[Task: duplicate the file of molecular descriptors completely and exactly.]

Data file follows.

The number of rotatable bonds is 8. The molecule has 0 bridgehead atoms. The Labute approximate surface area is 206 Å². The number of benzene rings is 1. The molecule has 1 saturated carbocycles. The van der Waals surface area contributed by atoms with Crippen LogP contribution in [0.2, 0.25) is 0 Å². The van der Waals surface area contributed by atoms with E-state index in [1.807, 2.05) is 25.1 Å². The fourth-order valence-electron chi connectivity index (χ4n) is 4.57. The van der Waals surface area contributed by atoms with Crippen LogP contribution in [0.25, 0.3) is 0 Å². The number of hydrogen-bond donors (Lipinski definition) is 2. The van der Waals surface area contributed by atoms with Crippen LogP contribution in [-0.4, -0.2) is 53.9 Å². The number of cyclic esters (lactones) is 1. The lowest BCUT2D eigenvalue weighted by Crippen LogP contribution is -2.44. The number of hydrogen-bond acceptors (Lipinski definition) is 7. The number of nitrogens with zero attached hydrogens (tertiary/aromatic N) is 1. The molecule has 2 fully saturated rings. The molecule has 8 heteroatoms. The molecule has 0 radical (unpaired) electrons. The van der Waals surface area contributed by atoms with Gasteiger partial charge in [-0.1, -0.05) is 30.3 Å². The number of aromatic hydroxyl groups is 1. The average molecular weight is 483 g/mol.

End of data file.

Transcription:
The number of rotatable bonds is 8. The molecule has 0 bridgehead atoms. The Labute approximate surface area is 206 Å². The number of benzene rings is 1. The molecule has 1 saturated carbocycles. The van der Waals surface area contributed by atoms with Crippen LogP contribution in [0.2, 0.25) is 0 Å². The van der Waals surface area contributed by atoms with E-state index in [1.807, 2.05) is 25.1 Å². The fourth-order valence-electron chi connectivity index (χ4n) is 4.57. The van der Waals surface area contributed by atoms with Crippen LogP contribution in [0.25, 0.3) is 0 Å². The number of hydrogen-bond donors (Lipinski definition) is 2. The van der Waals surface area contributed by atoms with Crippen LogP contribution in [-0.4, -0.2) is 53.9 Å². The number of cyclic esters (lactones) is 1. The lowest BCUT2D eigenvalue weighted by Crippen LogP contribution is -2.44. The number of hydrogen-bond acceptors (Lipinski definition) is 7. The number of nitrogens with zero attached hydrogens (tertiary/aromatic N) is 1. The molecule has 2 fully saturated rings. The molecule has 8 heteroatoms. The molecule has 0 radical (unpaired) electrons. The van der Waals surface area contributed by atoms with Gasteiger partial charge in [-0.1, -0.05) is 30.3 Å². The number of aromatic hydroxyl groups is 1. The average molecular weight is 483 g/mol.